We are a school that believes in mastery-based grading!
A growing number of schools across the city use mastery-based grading. The policy was recently featured in a New York Times article: A New Kind of Classroom: No Grades, No Failing, No Hurry. It is an approach to grading that recognizes growth and learning over completion.
UAGC’s Grading Policy
The UAGC Grading Policy is designed to reflect our core values of intention, collaboration, and responsibility and to support the implementation of Learning Cultures.
Traditionally, grades are given based on completion of assignments, but not at UAGC. Instead of assignments, specific outcomes have been identified for each course. Over the course of the school year, students work to demonstrate mastery of each of the course outcomes in a variety of assessment genres.
Students must identify their individual strengths and challenges, then develop an intention to master specific outcomes over time and decide how best to demonstrate those outcomes with the assistance of their teachers and peers.
Instead of working on assignments in isolation, teacher-student feedback and student-student feedback is central to developing mastery. Using the language of the outcomes, feedback is specific and actionable.
As students develop competencies around specific outcomes, they become resources, developing depth of knowledge by providing expert feedback to peers.
Mastery-based grading is transparent, allowing students to take responsibility for the outcomes and assessments they are working to master. At UAGC students are in control of their learning, guided and supported by their teachers and the resources of their environment.
How Courses Are Graded
When a student submits an assignment he or she receives feedback on a set of outcomes. A student progress on an outcome can be either “Not Yet,” meaning they must revise their work; “Approaching,” which has a grade equivalent of a 70; “Proficient,” which has a grade equivalent of an 85; or “Exemplary,” which has a grade equivalent of a 100.
These outcomes are assessed multiple times during each marking period. When a student has received feedback for an outcome 3 times a summary* evaluation is calculated for the outcome. More recent assessments count more to encourage growth.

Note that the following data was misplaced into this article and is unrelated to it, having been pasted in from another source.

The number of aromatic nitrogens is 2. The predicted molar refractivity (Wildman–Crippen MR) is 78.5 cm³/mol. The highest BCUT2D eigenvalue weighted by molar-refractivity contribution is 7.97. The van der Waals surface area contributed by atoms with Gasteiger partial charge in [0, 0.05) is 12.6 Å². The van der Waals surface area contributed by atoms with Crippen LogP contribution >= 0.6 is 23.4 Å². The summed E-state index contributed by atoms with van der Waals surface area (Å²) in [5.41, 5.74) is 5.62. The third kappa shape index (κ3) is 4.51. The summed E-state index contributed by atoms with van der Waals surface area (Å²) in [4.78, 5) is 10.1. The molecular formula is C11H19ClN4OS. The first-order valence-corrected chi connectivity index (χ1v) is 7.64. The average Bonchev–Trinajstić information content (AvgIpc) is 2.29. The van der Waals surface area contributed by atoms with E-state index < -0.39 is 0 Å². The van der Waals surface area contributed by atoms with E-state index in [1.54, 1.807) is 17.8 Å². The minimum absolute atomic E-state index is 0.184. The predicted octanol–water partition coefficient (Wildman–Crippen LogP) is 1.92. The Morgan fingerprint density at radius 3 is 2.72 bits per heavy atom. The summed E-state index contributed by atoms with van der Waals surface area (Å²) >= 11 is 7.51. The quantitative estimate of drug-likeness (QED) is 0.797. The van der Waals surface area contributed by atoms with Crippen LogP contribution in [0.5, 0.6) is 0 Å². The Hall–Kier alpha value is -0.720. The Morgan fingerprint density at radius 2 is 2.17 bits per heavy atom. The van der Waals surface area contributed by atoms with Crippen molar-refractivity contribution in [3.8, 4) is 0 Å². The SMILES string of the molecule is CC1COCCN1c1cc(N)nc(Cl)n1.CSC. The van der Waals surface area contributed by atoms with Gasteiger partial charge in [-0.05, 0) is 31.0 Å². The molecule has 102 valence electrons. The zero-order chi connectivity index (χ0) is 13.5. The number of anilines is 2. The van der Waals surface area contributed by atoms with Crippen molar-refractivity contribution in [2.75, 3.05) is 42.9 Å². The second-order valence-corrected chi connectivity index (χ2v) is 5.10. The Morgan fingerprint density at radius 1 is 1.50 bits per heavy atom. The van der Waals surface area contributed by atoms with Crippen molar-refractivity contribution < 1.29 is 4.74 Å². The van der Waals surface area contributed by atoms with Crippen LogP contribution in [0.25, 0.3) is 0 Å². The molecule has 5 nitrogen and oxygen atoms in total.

Student will receive marking period grades six times during the academic year. Please check the school’s calendar to see when each marking period ends.
Student efforts are graded using rubrics that measure content-specific skills called “outcomes”
A sample student’s period-by-period attendance, tracked in JumpRope, shared with students and parents/ guardians:
a sample student’s mastery report (academic progress):
The corresponding course rubric that is used to evaluate a student’s performance (see sample Mastery Report above):
What do we believe?
At UAGC we believe that students should be given every opportunity to demonstrate mastery. However, students must also learn time management. As such, work submitted after a marking period has ended cannot receive a mark higher than Proficient. For most assessments there is no limit on the number of times a student may revise work to improve it in response to feedback and to improve their marks on the assessment. Teachers may, at their discretion, determine that certain assessments cannot be revised, although this should be avoided whenever possible.
Courses that end in a Regents exam will not have the score for that exam factored into the grade for the class.
DRP, MAP, and mid-term exam grades count in the grading of the class as a demonstration of mastery
All courses are year-long (annualized) with the exclusion of PE
A student’s grade is cumulative through the year
Students who fail more than x consecutive marking periods
x=1: Double conferences
x=2: Meeting with teacher to create action plan
x=3: Parent meeting
Scale of Marks Awarded:
All marks will be entered as a letter grade into STARS and the final grade will appear on the student transcript. Jumprope will calculate a numeric grade; teachers will convert this to a letter grade on the following scale: